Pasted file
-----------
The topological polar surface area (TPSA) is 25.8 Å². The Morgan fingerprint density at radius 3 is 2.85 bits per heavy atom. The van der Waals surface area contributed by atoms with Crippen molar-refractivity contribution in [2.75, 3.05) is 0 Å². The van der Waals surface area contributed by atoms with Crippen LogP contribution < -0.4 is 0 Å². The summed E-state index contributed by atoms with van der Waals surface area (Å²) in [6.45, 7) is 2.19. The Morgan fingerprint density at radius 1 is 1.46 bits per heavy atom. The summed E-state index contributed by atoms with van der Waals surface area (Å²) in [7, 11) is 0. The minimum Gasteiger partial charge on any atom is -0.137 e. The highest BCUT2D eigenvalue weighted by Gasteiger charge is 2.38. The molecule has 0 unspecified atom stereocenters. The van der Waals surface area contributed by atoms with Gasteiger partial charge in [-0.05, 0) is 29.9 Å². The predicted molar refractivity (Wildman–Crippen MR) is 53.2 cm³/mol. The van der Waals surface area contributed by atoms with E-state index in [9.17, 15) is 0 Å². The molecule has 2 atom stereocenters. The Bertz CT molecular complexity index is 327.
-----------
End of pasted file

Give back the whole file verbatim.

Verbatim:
The topological polar surface area (TPSA) is 25.8 Å². The Morgan fingerprint density at radius 3 is 2.85 bits per heavy atom. The van der Waals surface area contributed by atoms with Crippen molar-refractivity contribution in [2.75, 3.05) is 0 Å². The van der Waals surface area contributed by atoms with Crippen LogP contribution < -0.4 is 0 Å². The summed E-state index contributed by atoms with van der Waals surface area (Å²) in [6.45, 7) is 2.19. The Morgan fingerprint density at radius 1 is 1.46 bits per heavy atom. The summed E-state index contributed by atoms with van der Waals surface area (Å²) in [7, 11) is 0. The minimum Gasteiger partial charge on any atom is -0.137 e. The highest BCUT2D eigenvalue weighted by Gasteiger charge is 2.38. The molecule has 0 unspecified atom stereocenters. The van der Waals surface area contributed by atoms with Gasteiger partial charge in [-0.05, 0) is 29.9 Å². The predicted molar refractivity (Wildman–Crippen MR) is 53.2 cm³/mol. The van der Waals surface area contributed by atoms with E-state index in [9.17, 15) is 0 Å². The molecule has 2 atom stereocenters. The Bertz CT molecular complexity index is 327.